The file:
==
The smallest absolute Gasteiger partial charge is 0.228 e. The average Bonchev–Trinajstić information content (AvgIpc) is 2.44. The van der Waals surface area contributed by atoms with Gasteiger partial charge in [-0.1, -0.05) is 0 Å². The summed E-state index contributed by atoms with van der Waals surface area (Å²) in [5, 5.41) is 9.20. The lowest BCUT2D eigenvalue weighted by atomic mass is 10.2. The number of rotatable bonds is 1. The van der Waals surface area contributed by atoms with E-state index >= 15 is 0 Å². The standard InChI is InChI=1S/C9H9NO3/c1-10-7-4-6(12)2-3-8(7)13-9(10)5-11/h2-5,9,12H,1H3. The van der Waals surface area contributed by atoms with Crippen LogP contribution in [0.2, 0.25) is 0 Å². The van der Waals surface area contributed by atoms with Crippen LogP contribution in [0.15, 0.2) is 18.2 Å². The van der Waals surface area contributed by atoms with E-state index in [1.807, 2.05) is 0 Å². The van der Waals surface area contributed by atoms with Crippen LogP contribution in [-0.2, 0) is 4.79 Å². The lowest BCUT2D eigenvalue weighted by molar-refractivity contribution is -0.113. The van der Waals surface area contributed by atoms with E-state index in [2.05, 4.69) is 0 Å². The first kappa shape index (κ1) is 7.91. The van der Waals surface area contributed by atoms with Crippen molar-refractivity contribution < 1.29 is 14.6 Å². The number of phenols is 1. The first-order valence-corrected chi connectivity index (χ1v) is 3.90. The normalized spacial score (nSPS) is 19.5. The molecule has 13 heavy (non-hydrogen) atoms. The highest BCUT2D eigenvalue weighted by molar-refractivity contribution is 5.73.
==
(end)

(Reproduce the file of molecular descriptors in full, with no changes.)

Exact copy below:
The smallest absolute Gasteiger partial charge is 0.228 e. The average Bonchev–Trinajstić information content (AvgIpc) is 2.44. The van der Waals surface area contributed by atoms with Gasteiger partial charge in [-0.1, -0.05) is 0 Å². The summed E-state index contributed by atoms with van der Waals surface area (Å²) in [5, 5.41) is 9.20. The lowest BCUT2D eigenvalue weighted by atomic mass is 10.2. The number of rotatable bonds is 1. The van der Waals surface area contributed by atoms with E-state index >= 15 is 0 Å². The standard InChI is InChI=1S/C9H9NO3/c1-10-7-4-6(12)2-3-8(7)13-9(10)5-11/h2-5,9,12H,1H3. The van der Waals surface area contributed by atoms with Crippen LogP contribution in [0.2, 0.25) is 0 Å². The van der Waals surface area contributed by atoms with Crippen LogP contribution in [0.15, 0.2) is 18.2 Å². The van der Waals surface area contributed by atoms with E-state index in [1.807, 2.05) is 0 Å². The van der Waals surface area contributed by atoms with Crippen LogP contribution in [-0.2, 0) is 4.79 Å². The lowest BCUT2D eigenvalue weighted by molar-refractivity contribution is -0.113. The van der Waals surface area contributed by atoms with E-state index in [2.05, 4.69) is 0 Å². The first kappa shape index (κ1) is 7.91. The van der Waals surface area contributed by atoms with Crippen molar-refractivity contribution < 1.29 is 14.6 Å². The number of phenols is 1. The first-order valence-corrected chi connectivity index (χ1v) is 3.90. The normalized spacial score (nSPS) is 19.5. The molecule has 13 heavy (non-hydrogen) atoms. The highest BCUT2D eigenvalue weighted by molar-refractivity contribution is 5.73.